“Since time-tracking is the most frequent recurring daily attorney event, any inefficiency in the process can waste valuable time and diminish revenue.”
Recognition, but Resistance
Since time-tracking is the most frequent recurring daily attorney event, any inefficiency in the process can waste valuable time and diminish revenue. Any disinterested observer would quickly see that a manual time-tracking process is inherently inefficient. It consumes both attorney and support staff resources in preparing timesheets, transcribing entries, calculating and re-calculating totals, reviewing, revising and correcting errors. It also results in unreported, inaccurate or underestimated time results. Flaws in the time-tracking process result in a direct loss of revenue and can mean longer work days for the lawyer trying to make up for that revenue.
Given the important connection between time-tracking, productivity and revenue, one would think the process would be a prime target for the implementation of technology. Yet, perhaps because of the personal nature of the task, most attorney time-tracking practices have remained unmoved by efforts to implement new technology.
The 2002 ABA Legal Technology Survey reports that while 98% of lawyer respondents use computers at work, only about 25% use software to enter their time. Similarly, the 2001 Hildebrandt Law Firm Technology Survey of the top 700 law firms in the U.S. reported that “less than one third of all respondents have attorneys who enter their own time, while closer to three-quarters of all paralegals enter their own time.” (Obviously, the paralegals did not have the same freedom of choice.)
Manual time-tracking made sense when a lawyer used a legal pad as the principal work area. But, now that the lawyer spends much of his or her work day with hands on a computer, the use of a handwritten time journal is clearly an anachronism. Even worse, it appears that the vast majority of lawyers using computers actually turn away from the keyboard and mouse to manually write down activity on a piece of paper. Clearly, something is wrong with this picture.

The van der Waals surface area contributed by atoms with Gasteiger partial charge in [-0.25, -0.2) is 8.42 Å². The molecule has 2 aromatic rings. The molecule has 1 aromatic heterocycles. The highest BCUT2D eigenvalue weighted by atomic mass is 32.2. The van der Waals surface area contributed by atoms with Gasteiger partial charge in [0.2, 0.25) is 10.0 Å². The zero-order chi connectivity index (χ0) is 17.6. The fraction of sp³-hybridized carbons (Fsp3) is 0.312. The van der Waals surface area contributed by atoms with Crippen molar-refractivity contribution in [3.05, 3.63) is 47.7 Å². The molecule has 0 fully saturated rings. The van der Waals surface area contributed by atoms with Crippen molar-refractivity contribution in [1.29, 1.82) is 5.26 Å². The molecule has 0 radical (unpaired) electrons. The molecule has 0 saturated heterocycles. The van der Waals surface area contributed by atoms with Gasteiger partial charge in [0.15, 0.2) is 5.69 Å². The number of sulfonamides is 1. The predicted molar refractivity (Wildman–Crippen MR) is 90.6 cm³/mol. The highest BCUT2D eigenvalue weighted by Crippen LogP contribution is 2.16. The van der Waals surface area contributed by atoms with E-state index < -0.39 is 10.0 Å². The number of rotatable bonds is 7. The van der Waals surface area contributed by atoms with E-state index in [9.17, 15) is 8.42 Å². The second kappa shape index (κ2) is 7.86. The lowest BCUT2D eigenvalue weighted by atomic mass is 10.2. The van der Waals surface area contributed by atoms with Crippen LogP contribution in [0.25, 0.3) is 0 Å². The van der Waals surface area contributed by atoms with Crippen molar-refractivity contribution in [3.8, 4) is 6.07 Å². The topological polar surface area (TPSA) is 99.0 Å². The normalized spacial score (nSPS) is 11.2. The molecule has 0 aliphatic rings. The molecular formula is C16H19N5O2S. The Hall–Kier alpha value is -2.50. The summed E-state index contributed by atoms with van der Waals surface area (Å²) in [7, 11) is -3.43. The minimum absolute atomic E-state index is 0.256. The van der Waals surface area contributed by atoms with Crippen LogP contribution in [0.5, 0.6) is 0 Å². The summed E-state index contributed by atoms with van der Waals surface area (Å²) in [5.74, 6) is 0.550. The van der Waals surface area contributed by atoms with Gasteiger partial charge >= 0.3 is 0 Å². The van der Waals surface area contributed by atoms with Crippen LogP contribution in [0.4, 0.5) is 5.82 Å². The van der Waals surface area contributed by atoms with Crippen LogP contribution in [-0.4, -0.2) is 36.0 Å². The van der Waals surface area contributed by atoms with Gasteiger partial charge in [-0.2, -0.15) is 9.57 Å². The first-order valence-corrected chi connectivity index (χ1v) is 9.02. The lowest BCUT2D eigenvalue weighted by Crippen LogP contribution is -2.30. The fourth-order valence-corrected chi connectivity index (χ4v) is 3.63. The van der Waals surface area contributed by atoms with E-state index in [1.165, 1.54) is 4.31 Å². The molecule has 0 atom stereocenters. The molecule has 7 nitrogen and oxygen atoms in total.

There is a peculiar logic and rationale for this resistance. It has to do with the failure of the lawyer and the technology to connect on common ground.
Attorney or Technology?
It would be easy to blame “technophobic” lawyers again for their failure to adopt time-tracking technology, but that ignores the new realities of the “wired” lawyer. The old myth that lawyers will not use technology has been easily disproved over the past few years. Several technologies have been strongly embraced by the majority of lawyers. The ABA Survey reports that 98% of lawyers use the Internet. In addition, 91% use email weekly for routine correspondence, memos, briefs, case status reports and more. Cell phones are used by almost 75% of those with access, and there has been a phenomenal growth in the use of PDAs and wireless handheld devices. The 2003 AmLaw Tech Survey reports 100 of 137 top law firms now provide their attorneys with handheld email devices. There is an explosive adoption of specific types of technology at all levels.